No longer the oddball EV
It’s relatively uncommon that you encounter a vehicle changing so radically in appearance from one iteration to the next. But such is the case with the 2018 Nissan Leaf, which has morphed from a comically rounded electro-pod to a smart and somewhat athletic-looking hatchback. But how did it get there? And does the new design make it disappear into a sea of other electric vehicles on the market?
Unlike the previous Leaf, which resembled none of Nissan’s other products, the 2018 model features recognizable cues. One of the most familiar features you’ll notice is the V-Motion grille that has spread throughout the Nissan lineup. Inside this grille, the Leaf features a unique 3D mesh pattern with blue accents. The new Leaf ditches its bug eyes for more conventional headlights. The charging attachment is no longer sandwiched between the headlights but above them, looking like part of the hood. Like the old model, the 2018 Leaf eschews the recent trend of squared-off edges around the front fascia and keeps its rounded hood.
The new Leaf looks less cartoonish now that its bulging haunches have been toned down. Looking at the Leaf’s side profile, you’ll notice the solid character line that once ran all the way across the side of the vehicle has softened. The new Leaf gets subtler, varying character lines that give it a more windswept appearance. It also borrows its floating roof design from other Nissan vehicles like the Maxima and Rogue.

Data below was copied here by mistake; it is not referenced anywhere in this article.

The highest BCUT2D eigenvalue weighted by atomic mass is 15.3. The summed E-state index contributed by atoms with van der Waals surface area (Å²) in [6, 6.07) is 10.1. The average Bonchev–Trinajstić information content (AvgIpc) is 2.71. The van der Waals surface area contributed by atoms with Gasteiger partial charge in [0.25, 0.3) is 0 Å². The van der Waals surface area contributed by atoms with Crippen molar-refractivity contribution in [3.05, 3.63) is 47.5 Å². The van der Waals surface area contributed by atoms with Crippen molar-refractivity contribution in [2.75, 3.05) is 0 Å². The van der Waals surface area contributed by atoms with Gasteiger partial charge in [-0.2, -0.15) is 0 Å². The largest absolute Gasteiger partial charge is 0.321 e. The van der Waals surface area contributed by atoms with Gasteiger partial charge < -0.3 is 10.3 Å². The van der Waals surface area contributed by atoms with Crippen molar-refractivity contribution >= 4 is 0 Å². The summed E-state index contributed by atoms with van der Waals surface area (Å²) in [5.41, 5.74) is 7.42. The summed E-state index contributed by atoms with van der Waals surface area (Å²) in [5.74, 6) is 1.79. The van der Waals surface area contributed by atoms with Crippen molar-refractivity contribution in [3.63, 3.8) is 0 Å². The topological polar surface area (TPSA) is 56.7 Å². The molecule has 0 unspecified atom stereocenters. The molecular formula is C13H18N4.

The rear of the Leaf adopts a more layered and creased look compared to the old model. It’s also less upright than the rear of the old Leaf, partially aided by the new boomerang-shaped taillights that aren’t as vertically oriented. The top of the rear is painted black to blend in with the floating roof. The new Leaf also has a diffuser-style rear bumper with blue accents.
Inside the cabin, a new instrument cluster with a 7-inch TFT display sits in front of the driver. No longer does this area feature two semi-circle displays stacked on top of each other. And instead of a slab that juts out in the center console, the new Leaf presents its touchscreen, buttons, and air vents in a layered fashion. There is also more depth to the dashboard. A new flat-bottom steering wheel adds athletic flair, as does blue stitching throughout the cockpit.
The new Leaf gets a more mainstream shape for 2018, bringing it closer to conventional-looking EVs like the Chevrolet Bolt, Volkswagen e-Golf, and Ford Focus Electric. While it loses its signature insect look, the model gains maturity, in our opinion. Do you think the 2018 Nissan Leaf is refreshing or revolting?